Written by: Dave Thomas, Gresco Lighting Specialist

Over the last several years, there has been increasing discussion about preserving the night sky, with organizations such as the International Dark-Sky Association (IDA) leading the way. Their stated mission is “To preserve and protect the nighttime environment and our heritage of dark skies through environmentally responsible outdoor lighting.” The ability to see the Milky Way or anything other than the brightest of stars has become quite challenging throughout most of the United States. An article published in Science Advances on June 10, 2016 concludes that the Milky Way is not visible to nearly 80 percent of the population in North America and that 99 percent of U.S. and European populations “live under light-polluted skies.”


Many of Gresco’s customers in various municipalities and counties have implemented codes that align with IDA’s goals, or at least have moved in the direction of helping to mitigate this issue while also meeting the needs of the community. These needs include but are not limited to: light trespass, glare, and uniformity.

Additional groups have joined the movement to focus on issues of glare and light trespass in addition to the objectives outlined by the IDA. One such organization, the Smart Outdoor Lighting Alliance (SOLA), serves to educate lighting professionals and governmental agencies on the challenges of achieving balance between design components that can, seemingly, be in conflict.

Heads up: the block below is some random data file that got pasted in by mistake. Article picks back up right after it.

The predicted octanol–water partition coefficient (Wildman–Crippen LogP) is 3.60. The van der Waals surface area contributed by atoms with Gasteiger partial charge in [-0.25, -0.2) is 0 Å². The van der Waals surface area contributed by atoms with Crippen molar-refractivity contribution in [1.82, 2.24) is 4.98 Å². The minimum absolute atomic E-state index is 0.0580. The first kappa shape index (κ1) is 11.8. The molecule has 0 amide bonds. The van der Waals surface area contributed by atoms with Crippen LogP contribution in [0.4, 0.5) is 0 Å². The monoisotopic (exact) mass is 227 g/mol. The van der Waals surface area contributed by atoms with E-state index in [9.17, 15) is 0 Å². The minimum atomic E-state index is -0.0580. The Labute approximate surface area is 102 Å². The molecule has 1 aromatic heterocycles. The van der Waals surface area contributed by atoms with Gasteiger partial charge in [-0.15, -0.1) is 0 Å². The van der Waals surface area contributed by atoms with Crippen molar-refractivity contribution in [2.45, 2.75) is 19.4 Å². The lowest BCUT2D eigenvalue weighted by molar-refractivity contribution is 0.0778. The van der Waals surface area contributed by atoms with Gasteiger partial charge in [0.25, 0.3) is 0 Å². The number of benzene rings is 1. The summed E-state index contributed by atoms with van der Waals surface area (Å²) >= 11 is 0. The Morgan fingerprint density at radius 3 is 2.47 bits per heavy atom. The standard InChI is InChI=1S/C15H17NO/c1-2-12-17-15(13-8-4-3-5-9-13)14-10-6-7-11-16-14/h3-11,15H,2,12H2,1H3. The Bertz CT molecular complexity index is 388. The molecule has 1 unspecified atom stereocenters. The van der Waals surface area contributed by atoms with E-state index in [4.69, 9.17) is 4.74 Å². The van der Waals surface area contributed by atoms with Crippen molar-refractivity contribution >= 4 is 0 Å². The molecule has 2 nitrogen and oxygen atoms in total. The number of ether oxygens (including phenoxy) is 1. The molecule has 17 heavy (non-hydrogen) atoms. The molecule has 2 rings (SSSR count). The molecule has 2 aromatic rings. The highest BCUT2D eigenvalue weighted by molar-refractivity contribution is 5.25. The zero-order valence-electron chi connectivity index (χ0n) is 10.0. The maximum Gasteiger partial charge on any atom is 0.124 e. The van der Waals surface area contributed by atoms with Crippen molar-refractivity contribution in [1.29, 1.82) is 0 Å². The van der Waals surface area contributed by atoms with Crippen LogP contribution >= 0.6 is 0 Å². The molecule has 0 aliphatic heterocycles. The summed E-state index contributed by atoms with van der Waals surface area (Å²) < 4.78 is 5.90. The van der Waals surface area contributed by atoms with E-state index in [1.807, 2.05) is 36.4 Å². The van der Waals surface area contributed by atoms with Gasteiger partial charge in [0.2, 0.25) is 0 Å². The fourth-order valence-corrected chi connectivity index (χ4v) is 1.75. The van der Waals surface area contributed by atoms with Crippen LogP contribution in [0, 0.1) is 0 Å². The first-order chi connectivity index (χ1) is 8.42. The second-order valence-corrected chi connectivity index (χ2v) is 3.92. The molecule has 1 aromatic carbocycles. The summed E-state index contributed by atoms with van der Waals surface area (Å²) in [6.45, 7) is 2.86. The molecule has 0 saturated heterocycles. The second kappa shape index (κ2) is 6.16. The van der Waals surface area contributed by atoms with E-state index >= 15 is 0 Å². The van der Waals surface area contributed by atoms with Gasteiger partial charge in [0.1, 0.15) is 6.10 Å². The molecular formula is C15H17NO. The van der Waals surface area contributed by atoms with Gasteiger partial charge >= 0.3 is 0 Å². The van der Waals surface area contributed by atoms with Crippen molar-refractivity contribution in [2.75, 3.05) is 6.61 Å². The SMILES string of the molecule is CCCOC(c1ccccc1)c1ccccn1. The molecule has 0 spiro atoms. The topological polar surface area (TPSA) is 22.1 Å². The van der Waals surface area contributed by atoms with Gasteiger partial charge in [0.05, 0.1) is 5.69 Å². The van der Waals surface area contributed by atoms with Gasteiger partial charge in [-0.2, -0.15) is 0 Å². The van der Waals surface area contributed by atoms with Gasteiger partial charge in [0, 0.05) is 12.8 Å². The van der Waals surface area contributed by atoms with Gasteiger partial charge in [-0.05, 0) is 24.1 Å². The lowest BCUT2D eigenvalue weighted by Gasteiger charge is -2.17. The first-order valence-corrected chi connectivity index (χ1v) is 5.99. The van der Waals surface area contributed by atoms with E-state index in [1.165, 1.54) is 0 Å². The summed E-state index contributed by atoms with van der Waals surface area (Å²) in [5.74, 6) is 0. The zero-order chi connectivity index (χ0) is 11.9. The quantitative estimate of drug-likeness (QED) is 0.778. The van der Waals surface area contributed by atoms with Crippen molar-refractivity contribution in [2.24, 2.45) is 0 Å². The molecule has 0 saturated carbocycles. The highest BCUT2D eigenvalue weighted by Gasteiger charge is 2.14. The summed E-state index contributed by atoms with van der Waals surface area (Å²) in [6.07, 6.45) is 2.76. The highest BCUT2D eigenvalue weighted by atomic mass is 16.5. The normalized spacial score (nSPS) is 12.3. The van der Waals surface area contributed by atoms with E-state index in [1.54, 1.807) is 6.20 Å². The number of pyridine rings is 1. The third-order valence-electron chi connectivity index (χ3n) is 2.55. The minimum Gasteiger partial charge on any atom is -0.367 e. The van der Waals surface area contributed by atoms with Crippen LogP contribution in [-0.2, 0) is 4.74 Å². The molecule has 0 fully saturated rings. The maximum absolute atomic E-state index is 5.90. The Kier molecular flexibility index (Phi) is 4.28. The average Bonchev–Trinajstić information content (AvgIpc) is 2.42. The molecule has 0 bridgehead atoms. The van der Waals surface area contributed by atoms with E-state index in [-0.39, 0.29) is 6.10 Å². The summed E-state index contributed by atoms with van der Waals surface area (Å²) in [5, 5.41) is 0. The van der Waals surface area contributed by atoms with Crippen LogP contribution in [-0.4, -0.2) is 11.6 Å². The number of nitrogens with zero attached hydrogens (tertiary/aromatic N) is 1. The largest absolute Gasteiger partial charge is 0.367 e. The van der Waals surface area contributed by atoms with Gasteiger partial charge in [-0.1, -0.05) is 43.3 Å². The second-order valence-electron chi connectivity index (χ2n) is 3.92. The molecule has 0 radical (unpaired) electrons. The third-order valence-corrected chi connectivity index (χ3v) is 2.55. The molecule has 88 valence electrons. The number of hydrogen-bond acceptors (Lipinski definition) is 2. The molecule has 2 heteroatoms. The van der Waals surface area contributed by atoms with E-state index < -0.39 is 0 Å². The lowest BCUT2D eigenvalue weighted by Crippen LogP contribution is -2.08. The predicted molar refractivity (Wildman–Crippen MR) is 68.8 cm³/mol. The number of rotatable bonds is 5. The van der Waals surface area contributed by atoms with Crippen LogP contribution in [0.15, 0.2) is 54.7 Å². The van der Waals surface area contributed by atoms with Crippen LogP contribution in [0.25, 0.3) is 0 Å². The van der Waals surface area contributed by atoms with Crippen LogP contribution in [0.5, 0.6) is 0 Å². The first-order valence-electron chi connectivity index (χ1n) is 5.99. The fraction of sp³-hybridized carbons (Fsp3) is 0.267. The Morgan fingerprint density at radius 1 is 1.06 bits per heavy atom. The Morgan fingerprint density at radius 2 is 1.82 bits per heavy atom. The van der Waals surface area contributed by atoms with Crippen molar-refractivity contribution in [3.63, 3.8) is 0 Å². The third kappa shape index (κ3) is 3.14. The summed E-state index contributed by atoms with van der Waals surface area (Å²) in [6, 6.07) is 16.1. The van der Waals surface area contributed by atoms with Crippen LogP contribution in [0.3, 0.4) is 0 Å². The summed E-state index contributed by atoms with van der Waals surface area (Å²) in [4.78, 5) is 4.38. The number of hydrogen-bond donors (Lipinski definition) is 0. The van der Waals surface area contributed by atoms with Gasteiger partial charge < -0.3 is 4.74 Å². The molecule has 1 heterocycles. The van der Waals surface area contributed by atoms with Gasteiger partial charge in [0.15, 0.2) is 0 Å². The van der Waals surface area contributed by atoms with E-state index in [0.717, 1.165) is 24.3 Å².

For example, to achieve uniformity and reduce the number of fixtures (and poles), a fixture may produce a wide spread, which can sometimes produce glare and/or light trespass. Because LEDs are a directional light source, reducing glare (especially direct glare) should be at the forefront of consideration in addition to illuminating the task area. Glare is a bit of a tricky issue because it is light directed from the fixture at a certain angle (referred to as zonal lumens), which is sometimes necessary (or preferred) to achieve a certain goal of lighting a particular area. However, direct glare is defined by the Illuminating Engineering Society (IES) as “Glare resulting from high luminances or insufficiently shielded light sources in the field of view. It usually is associated with bright areas, such as luminaires, ceilings, and windows, that are outside the visual task region being viewed. A direct glare source may also affect performance by distracting attention.” One way to reduce the unwanted direct glare is through better source luminance uniformity and shielded light sources.

Striking a balance between what may seem like competing objectives can feel daunting. Gresco’s Lighting Team, along with our manufacturer partners, works to provide our customers with the best lighting solutions for the specific task at hand. 

How can we assist you with your next lighting project? Contact your Gresco Lighting Representative today to get started!

Featured image source: https://unsplash.com/photos/PDdG11W3khU